You will find that these other parts can do some really great things but you will have to invest in CrossCore and in third party libraries if you want to do anything fancy. It will probably come to many thousands of dollars and yes, look into educational discounts. If you are planning on becoming a DSP engineer then pick up and learn about as much of these different devices as you can. They all have things they do well and other things they do not do well.

    Another opinion of mine is that engineers tend to want to pick the Ferrari to go drive down the city street to go get lunch at a local fast food place rather than just taking the VW Bug. The VW Bug will do that job just as well as the Ferrari but at MUCH less cost and complexity! By the way, I have done that once,... taken a Ferrari to go to McDonalds. It was not my car, the client said, "take my car" so I could not refuse!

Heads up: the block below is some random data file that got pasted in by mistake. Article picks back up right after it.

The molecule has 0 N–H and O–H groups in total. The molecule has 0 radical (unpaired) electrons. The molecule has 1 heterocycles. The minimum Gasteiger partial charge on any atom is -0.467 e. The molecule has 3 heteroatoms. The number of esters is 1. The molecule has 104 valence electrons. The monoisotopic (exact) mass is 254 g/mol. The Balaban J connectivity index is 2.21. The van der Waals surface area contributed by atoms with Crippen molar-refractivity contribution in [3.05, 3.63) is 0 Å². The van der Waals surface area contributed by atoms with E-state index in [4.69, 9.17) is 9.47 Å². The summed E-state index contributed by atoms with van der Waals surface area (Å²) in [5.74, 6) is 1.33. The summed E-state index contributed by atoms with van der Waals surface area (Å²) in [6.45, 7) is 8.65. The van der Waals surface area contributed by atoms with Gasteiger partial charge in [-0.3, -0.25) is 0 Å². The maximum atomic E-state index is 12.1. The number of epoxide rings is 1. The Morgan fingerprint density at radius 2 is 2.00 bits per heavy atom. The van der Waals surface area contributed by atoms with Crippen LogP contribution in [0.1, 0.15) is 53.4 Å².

So you will find that in more complicated systems it may call for multiple DSPs and the SigmaDSP is great for taking the load off of the SHARC by doing some of the routing and simple processing tasks so knowing what they are good for is not a bad thing to learn.

    By the way, Bob is right, using 96kHz fs for a guitar is simply burning power and MIPS for no reason.

    By the way, if you are also learning about PCB layout design and will build your own PCBs. Using a Blackfin with external memory is like trying to learn to swim by jumping into the deep end of the pool. I say start simple and work your way up. You will learn important concepts along the way.

    Dave T